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Welcome to the Equestrian Outreach First Aid Kit Page
Equine First-Aid Kit Contents:
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(Click Here For a List Of Online First Aid Kit Providers List Page)
A well-stocked equine (and human) first-aid kit should be kept in a place where it is easily accessed. Any used or out-of-date items should be replaced as soon as possible. However, other than for minor injuries, a veterinarian should be consulted before treating a sick or injured animal.
The basic items any equine first-aid kit should include are:
Tools & Diagnostic Equipment:
- Horse safe rectal thermometer.
- Petroleum jelly (to use as lubrication for thermometer)
- Stethoscope (for listening to heartbeat, respiration and, in the case of suspected colic, gut sounds) Pulse and respiration can be determined without a stethoscope. Gut sounds can be heard by putting one's ear to the horse's side, but doing so increases the risk of being kicked by the horse.
- Pair of bandage scissors (Sharp, clean scissors and reserved for first aid kit only).
- Hoof Pick.
- Humane Twitch.
- Poultice boot, for hoof injuries. (A hoof boot can be used for this purpose, though a medical boot is usually easier to put on and take off).
- Pair needle nose pliers with wire cutters (for freeing a tangled horse) or equivalent such as a fencing tool or lineman's pliers; though these objects are often kept in a well-organized barn, an extra set in a first-aid kit is helpful for major emergencies.
- Pair Latex Exam Gloves.
- Nylon rope (50 feet).
- Sterile saline solution, which is used to clean wounds. Contact lens solution may be used for this purpose.
- Insect sting pads.
- Bottle Clear Eyes (3.5 oz.).
- Bottle Betadine (16 oz.).
- Bottle Providine solution.
- Bottle of Iodine.
- Container Providine scrub (Medical grade antibacterial soap).
- Bottle of eye wash.
- Bottle of anti-inflammatory medications.
- Bottle hydrogen peroxide.
- Petroleum jelly.
- Wound ointment for minor scrapes.
- Epsom Salts for drawing out infection & treating pain.
- Phenylbutazone ("Bute") paste for pain relief.
- Flunixin Meglumine ("Banamine", "Finadyne") granules or paste for colic treatment
- Acepromazine ("Ace") or similar tranquilizer pill, paste, or pre-filled injector
- Epinephrine (adrenaline) auto-injectors for emergency treatment of a horse that goes into anaphylactic shock when stung by a bee, wasp or other insect.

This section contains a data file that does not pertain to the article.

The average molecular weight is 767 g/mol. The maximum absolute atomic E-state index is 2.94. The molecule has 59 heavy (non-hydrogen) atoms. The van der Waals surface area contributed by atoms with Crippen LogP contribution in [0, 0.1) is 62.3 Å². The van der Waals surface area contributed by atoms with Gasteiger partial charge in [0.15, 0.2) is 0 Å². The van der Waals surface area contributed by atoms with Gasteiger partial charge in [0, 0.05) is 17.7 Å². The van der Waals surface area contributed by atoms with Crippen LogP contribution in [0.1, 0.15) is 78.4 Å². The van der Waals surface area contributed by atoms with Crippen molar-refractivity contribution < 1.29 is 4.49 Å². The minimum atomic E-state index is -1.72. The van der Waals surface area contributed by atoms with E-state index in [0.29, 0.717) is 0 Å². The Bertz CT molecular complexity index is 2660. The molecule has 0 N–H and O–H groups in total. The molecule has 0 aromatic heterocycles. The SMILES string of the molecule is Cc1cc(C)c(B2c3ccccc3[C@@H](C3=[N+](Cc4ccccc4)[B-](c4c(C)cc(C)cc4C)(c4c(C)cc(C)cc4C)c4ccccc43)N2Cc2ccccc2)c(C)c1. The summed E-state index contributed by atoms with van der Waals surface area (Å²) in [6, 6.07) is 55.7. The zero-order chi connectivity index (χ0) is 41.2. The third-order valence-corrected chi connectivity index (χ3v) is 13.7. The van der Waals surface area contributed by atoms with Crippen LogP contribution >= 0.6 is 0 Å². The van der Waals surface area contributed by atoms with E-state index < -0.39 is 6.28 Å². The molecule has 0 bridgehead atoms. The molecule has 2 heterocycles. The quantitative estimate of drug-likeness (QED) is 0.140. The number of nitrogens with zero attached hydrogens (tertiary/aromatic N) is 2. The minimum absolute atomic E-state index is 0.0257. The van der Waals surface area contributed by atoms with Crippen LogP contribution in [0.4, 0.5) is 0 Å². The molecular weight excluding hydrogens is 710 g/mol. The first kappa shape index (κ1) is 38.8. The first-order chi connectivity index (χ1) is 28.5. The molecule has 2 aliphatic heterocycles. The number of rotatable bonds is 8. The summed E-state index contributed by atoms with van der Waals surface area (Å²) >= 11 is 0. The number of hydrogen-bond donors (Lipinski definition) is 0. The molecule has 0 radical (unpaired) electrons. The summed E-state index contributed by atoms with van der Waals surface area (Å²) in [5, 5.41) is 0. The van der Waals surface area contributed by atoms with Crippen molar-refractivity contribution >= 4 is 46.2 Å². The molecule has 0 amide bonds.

- Poultice dressing.
- Clean bucket, reserved for first-aid kit only, for washing out wounds
- Clean sponge, reserved for first-aid kit only
- Gauze (for cleaning wounds)
- Cotton balls or sheet cotton for absorbing liquids, particularly good for dipping into liquid products and then squeezing or dabbing the liquid onto a wound. (Cotton used to clean a wound may leave fibers in the injury; gauze is a better product if the wound must be touched.)
- Hypodermic syringe (without needle), for cleaning wounds. (Using the syringe to wash out a wound is preferable to cleaning it with cotton or gauze.) An old syringe, if cleaned first, works fine for this.
- Clean towels and rags
- Disposable rags or paper towels
Bandages and other forms of protection:
- Absorbent padding, such as roll cotton or a set of cotton leg wraps (keep a clean set sealed in a plastic bag)
- Gauze to be used as wound dressing underneath bandages.
- Sterile wound dressing, such as Telfa pads (4” x 4”)
- Leg Bandages - stable bandages or rolls of self-adhering vet wrap
Adhesive tape for keeping bandages in place:
- Rolls duct tape (10 yd ea.).
- Rolls first aid adhesive tape.
- Rolls 3-inch porous tape.
- Rolls 4-inch elastic gauze.
- Large box cotton rolls.
- Large box gauze sponges
- Disposable diapers (nappies) or sanitary napkins may also be cut and used as a poultice as they draw moisture out of wounds. Kaolin clay may also be used as a poultice.
- Veterinary medications - in most locations, these are prescription medications and can only be obtained through a licensed Veterinarian. They should generally not be administered without prior consultation with a veterinarian, either over the telephone or by specific advance instruction.
- Veterinarian's and Farrier's telephone and emergency numbers.
- A paper and pencil, for recording symptoms, pulse, respiration and veterinary instructions.
- A Veterinary Emergency Handbook, giving basic instructions, in the event that a veterinarian cannot be reached immediately.
- Suitable box/container for all of the above, to keep materials and equipment clean and tidy.